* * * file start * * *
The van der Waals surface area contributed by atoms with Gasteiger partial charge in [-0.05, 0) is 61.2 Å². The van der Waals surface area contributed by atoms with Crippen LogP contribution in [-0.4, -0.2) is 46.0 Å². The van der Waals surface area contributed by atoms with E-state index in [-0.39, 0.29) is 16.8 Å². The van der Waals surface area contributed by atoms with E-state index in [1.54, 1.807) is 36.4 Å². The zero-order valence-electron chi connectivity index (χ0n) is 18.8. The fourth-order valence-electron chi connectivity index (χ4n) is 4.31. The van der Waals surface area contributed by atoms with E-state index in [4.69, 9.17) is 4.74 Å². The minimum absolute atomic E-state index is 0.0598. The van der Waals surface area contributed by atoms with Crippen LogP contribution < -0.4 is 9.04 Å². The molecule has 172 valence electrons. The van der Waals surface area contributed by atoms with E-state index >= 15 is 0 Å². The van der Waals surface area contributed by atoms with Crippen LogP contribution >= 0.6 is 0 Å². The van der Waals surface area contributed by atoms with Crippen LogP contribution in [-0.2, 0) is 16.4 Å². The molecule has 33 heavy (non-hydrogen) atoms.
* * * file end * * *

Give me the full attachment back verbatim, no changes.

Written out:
The van der Waals surface area contributed by atoms with Gasteiger partial charge in [-0.05, 0) is 61.2 Å². The van der Waals surface area contributed by atoms with Crippen LogP contribution in [-0.4, -0.2) is 46.0 Å². The van der Waals surface area contributed by atoms with E-state index in [-0.39, 0.29) is 16.8 Å². The van der Waals surface area contributed by atoms with E-state index in [1.54, 1.807) is 36.4 Å². The zero-order valence-electron chi connectivity index (χ0n) is 18.8. The fourth-order valence-electron chi connectivity index (χ4n) is 4.31. The van der Waals surface area contributed by atoms with E-state index in [4.69, 9.17) is 4.74 Å². The minimum absolute atomic E-state index is 0.0598. The van der Waals surface area contributed by atoms with Crippen LogP contribution < -0.4 is 9.04 Å². The molecule has 172 valence electrons. The van der Waals surface area contributed by atoms with E-state index >= 15 is 0 Å². The van der Waals surface area contributed by atoms with Crippen LogP contribution >= 0.6 is 0 Å². The van der Waals surface area contributed by atoms with Crippen LogP contribution in [-0.2, 0) is 16.4 Å². The molecule has 33 heavy (non-hydrogen) atoms.